Here we share five secrets to appearing 10 pounds thinner in photos. You can practice these tips in front of a mirror, but we suggest locking your door first so as not to be caught appearing vain.
Secret No. 1: Turn partially sideways to the camera, planting one foot in front of the other. Point your toe to the camera and place your weight on your back foot.
Secret No. 2: Pull head forward slightly to minimize any appearance of a double chin.
Secret No. 3: Hold arms slightly away from your body. This keeps upper arm flab from flattening out and therefore appearing flabbier (much like thighs do when one sits on a couch).
Secret No. 4: Pull shoulders back, chest forward and gently suck stomach in. Be careful not to suck stomach so far in that your ribs show, thereby causing those who later see the photo to cluck to themselves in a bemused, sing-song voice, "She's sucking i-in."
Secret No. 5: If you can get away with it without looking like a Sports Illustrated Swimsuit Cover Girl wannabe, try the look away trick. To do this, look away from the camera, then turn towards it, breaking into a smile just before the camera clicks. Your smile will appear fresh, not frozen. This trick takes practice behind closed, locked doors.
When taking a photo it's also important the photographer does not snap the picture from below. This adds another 20-50 pounds to the 10 pounds automatically and annoying added by the camera.
More tips on looking 10 pounds thinner in photos:
1. Never look directly at the lens, ALWAYS look slightly ABOVE the lens.
2. If needed, use ‘teeth whitener’ to have pearly white teeth - it does make a difference. Plan ahead and give yourself enough time to brighten your smile. Get a teeth whitening kits at your local pharmacy.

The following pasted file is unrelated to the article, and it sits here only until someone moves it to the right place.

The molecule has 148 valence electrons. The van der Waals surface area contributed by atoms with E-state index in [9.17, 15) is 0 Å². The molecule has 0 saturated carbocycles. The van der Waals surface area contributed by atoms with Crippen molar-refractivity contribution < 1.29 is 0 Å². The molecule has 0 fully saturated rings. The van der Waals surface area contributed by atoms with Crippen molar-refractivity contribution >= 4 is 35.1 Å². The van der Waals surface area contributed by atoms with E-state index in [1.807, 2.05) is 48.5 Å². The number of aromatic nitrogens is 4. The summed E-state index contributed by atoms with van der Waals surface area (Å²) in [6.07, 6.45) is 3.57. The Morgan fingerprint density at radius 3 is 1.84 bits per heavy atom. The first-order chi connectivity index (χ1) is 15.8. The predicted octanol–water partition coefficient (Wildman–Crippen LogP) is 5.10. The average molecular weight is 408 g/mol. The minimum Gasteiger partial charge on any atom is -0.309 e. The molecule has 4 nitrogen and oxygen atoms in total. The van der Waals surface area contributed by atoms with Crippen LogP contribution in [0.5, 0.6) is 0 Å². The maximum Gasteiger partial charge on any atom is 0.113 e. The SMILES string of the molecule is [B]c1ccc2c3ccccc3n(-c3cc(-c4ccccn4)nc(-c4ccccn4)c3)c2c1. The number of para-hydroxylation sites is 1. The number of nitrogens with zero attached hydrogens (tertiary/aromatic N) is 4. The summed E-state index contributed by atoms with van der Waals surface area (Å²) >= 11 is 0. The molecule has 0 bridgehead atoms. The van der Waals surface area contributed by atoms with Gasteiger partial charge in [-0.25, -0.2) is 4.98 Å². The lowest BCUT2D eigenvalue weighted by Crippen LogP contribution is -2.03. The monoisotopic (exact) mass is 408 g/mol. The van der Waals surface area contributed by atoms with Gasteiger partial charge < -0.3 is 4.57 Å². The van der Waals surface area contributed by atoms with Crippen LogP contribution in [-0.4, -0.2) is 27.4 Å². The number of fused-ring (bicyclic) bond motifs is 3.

3. Dress for timelessness - Stay away from patterns, go more for solids. Example: horizontal stripes will make you look heavy. Try not to wear red, black or white. Digital cameras sometimes have problems with red. Black and white offer too much contrast.
4. Hide your blemishes. The bad thing about photographs is that because they are simply frozen images of one angle in an instant in time, they can't show all your good attributes. The good thing about them is that you can easily hide certain features you don’t like. If you've got a unsightly look on one side of your face, for example, don’t show the camera that side.
5. Determine your best angle. Beyond the obvious hiding of blemishes, finding the right angle for your face can be a bit more difficult. The best thing you can do is experiment using a digital camera so that you can immediately see the results of each pose. It will very quickly become obvious which angles are most flattering for you, and you can then use that angle as much as possible in the future. The classic model's pose is to arrange your body 3/4 toward the camera with one foot in front of the other and one shoulder closer to the camera than the other. This isn’t the best pose for everybody, however, and it can look a little ridiculous when used in a family photo right next to your Uncle Bob.